Posted tagged ‘safety’

Cyclists’ Place in Public Space?

August 24, 2010

Charleston and Charlotte newspapers have been abuzz in recent weeks over the safety of bicyclists and their place in the public right-of-way.  The saddest news item among this is the death of neighborhood leader and cycling advocate, Edwin Gardner on a short, otherwise quiet street near his home.  Most stunning must be the vitriol spewed by drivers toward the occupation of roadway by unmotorized vehicles in Charlotte.  Articles such as this about the outpouring for Mr. Gardner were followed by a another reporting a petition to SCDOT by nearly two thousand people urging the addition of bike lanes on Maybank Highway once the road is resurfaced.

A melee in Charlotte began with an article titled “A Cycling Epidemic” in the Charlotte edition of Creative Loafing.  The oddity of the title should clue the reader that ensuing facts in support of the position constituted a piece best suited for The Colbert Report.  The cycling community nevertheless took the article seriously and offered a comprehensive rebuttal, followed by a rally of sorts around an event held by the publication.

The attention got the issue on the front page of Charlotte’s daily newspaper, The Observer. Online reader comments in response to the article “were so venom-filled they had to be cut off,” as noted by an editorial in The Observer three days later.  The editorial is titled “Cyclists, Motorists Alike Should Chill, Obey Laws.” Enough said?  Perhaps, yet The Observer published a story just another three days later – “Fall from Bike Spins LA Mayor into Cycle Advocate.


Pedestrians Valued on SC’s Most Iconic Drive

May 4, 2010

If you were a business owner, how much would you pay so that your patrons could safely reach your front door?  The answer, in Myrtle Beach at least, is $3,000. 

Sunday’s Charlotte Observer reports that hoteliers along Ocean Boulevard approached the City of Myrtle Beach in search of pedestrian improvements.  The City agreed to split the cost of mid-block pedestrian crossings with them 50/50. 

A mid-block crossing in North Charleston, located where no stop sign or signal exists to pause through-traffic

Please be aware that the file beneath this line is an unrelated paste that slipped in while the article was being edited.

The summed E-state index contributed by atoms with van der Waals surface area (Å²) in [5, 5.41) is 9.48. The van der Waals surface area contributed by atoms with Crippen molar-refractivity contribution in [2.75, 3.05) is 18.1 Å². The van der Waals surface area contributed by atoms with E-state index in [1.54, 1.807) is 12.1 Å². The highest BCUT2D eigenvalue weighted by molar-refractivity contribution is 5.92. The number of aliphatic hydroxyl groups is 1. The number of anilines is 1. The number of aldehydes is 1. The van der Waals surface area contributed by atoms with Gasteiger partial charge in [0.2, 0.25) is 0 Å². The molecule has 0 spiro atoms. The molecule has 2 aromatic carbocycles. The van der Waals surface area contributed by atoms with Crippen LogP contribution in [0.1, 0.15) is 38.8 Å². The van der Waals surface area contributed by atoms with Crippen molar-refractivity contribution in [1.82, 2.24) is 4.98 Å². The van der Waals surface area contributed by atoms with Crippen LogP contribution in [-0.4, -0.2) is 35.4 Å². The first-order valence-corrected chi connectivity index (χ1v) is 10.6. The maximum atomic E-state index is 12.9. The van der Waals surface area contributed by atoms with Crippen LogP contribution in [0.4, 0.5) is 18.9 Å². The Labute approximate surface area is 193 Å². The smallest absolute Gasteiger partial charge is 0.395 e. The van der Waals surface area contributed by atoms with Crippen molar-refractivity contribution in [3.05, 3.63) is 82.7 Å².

The improvements are part of a larger effort to make Ocean Boulevard safer and more accessible for everyone.  Bicycle lanes will replace two automobile lanes and a left-turn lane will be introduced. Mid-block crossings are needed for pedestrians because signalized intersections are currently too few and far between.

Myrtle Beach is perhaps fortunate that it could afford to reduce the number of automobile lanes on Ocean Boulevard. City-commissioned studies, according to staff, reported that pedestrians could not safely cross four lanes of traffic on this street even in a crosswalk. Many communities do not have the luxury of spare automobile travel lanes.  The answer to their challenge is good urban design and appropriate engineering, not to throw in the towel.  State law dictates that motorists stop for pedestrians in a crosswalk. A rebuttal that crosswalks should not be provided because too many motorists fail to yield the right of way is akin to arguing for abolishment of speed limits on account of motorists typically driving 5 mph above the posted limit or of turn signal requirements because too few signalize their intentions.

The Myrtle Beach business community and city government concluded their changes are appropriate because Ocean Boulevard is a destination. Getting travelers safely and conveniently to this place is more important than getting motorists through it. Evidence that good urban design is good for business. Good urban design is good for South Carolina.